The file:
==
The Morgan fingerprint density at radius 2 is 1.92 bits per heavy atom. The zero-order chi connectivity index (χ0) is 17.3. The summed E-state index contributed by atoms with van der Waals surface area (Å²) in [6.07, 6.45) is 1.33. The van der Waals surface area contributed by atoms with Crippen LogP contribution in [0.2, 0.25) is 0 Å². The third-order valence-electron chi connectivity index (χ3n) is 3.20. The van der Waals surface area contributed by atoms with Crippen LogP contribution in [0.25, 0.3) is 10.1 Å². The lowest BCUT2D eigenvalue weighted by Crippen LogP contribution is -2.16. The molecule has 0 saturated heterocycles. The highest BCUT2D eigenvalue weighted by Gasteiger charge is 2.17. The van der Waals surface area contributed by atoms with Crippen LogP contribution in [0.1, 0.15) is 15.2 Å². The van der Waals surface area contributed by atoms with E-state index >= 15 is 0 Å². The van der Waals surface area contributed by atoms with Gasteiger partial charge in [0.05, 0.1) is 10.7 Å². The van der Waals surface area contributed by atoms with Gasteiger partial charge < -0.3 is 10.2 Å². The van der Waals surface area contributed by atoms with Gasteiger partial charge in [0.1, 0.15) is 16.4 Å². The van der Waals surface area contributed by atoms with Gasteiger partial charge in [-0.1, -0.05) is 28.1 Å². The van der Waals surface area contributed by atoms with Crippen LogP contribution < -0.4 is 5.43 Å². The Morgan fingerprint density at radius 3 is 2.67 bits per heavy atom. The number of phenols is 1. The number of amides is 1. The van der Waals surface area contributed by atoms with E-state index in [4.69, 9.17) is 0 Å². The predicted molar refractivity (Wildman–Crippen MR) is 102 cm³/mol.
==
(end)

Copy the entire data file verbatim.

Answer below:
The Morgan fingerprint density at radius 2 is 1.92 bits per heavy atom. The zero-order chi connectivity index (χ0) is 17.3. The summed E-state index contributed by atoms with van der Waals surface area (Å²) in [6.07, 6.45) is 1.33. The van der Waals surface area contributed by atoms with Crippen LogP contribution in [0.2, 0.25) is 0 Å². The third-order valence-electron chi connectivity index (χ3n) is 3.20. The van der Waals surface area contributed by atoms with Crippen LogP contribution in [0.25, 0.3) is 10.1 Å². The lowest BCUT2D eigenvalue weighted by Crippen LogP contribution is -2.16. The molecule has 0 saturated heterocycles. The highest BCUT2D eigenvalue weighted by Gasteiger charge is 2.17. The van der Waals surface area contributed by atoms with Crippen LogP contribution in [0.1, 0.15) is 15.2 Å². The van der Waals surface area contributed by atoms with E-state index >= 15 is 0 Å². The van der Waals surface area contributed by atoms with Gasteiger partial charge in [0.05, 0.1) is 10.7 Å². The van der Waals surface area contributed by atoms with Gasteiger partial charge < -0.3 is 10.2 Å². The van der Waals surface area contributed by atoms with Gasteiger partial charge in [0.1, 0.15) is 16.4 Å². The van der Waals surface area contributed by atoms with Gasteiger partial charge in [-0.1, -0.05) is 28.1 Å². The van der Waals surface area contributed by atoms with Crippen LogP contribution < -0.4 is 5.43 Å². The Morgan fingerprint density at radius 3 is 2.67 bits per heavy atom. The number of phenols is 1. The number of amides is 1. The van der Waals surface area contributed by atoms with E-state index in [4.69, 9.17) is 0 Å². The predicted molar refractivity (Wildman–Crippen MR) is 102 cm³/mol.